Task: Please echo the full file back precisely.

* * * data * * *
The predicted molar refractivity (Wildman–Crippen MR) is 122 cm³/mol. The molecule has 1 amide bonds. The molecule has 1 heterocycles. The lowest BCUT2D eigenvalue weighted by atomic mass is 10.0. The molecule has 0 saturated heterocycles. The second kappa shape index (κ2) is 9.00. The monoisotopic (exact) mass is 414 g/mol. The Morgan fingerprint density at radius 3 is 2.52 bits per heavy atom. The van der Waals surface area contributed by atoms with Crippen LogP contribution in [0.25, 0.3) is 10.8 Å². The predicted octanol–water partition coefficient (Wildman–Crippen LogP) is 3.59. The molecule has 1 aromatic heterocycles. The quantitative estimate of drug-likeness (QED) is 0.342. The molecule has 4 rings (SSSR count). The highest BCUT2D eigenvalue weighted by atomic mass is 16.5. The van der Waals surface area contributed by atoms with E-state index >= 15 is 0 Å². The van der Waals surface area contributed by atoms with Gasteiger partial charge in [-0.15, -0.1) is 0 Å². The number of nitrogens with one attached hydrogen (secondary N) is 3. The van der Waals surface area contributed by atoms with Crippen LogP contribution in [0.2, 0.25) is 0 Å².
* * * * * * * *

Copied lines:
The predicted molar refractivity (Wildman–Crippen MR) is 122 cm³/mol. The molecule has 1 amide bonds. The molecule has 1 heterocycles. The lowest BCUT2D eigenvalue weighted by atomic mass is 10.0. The molecule has 0 saturated heterocycles. The second kappa shape index (κ2) is 9.00. The monoisotopic (exact) mass is 414 g/mol. The Morgan fingerprint density at radius 3 is 2.52 bits per heavy atom. The van der Waals surface area contributed by atoms with Crippen LogP contribution in [0.25, 0.3) is 10.8 Å². The predicted octanol–water partition coefficient (Wildman–Crippen LogP) is 3.59. The molecule has 1 aromatic heterocycles. The quantitative estimate of drug-likeness (QED) is 0.342. The molecule has 4 rings (SSSR count). The highest BCUT2D eigenvalue weighted by atomic mass is 16.5. The van der Waals surface area contributed by atoms with E-state index >= 15 is 0 Å². The van der Waals surface area contributed by atoms with Gasteiger partial charge in [-0.15, -0.1) is 0 Å². The number of nitrogens with one attached hydrogen (secondary N) is 3. The van der Waals surface area contributed by atoms with Crippen LogP contribution in [0.2, 0.25) is 0 Å².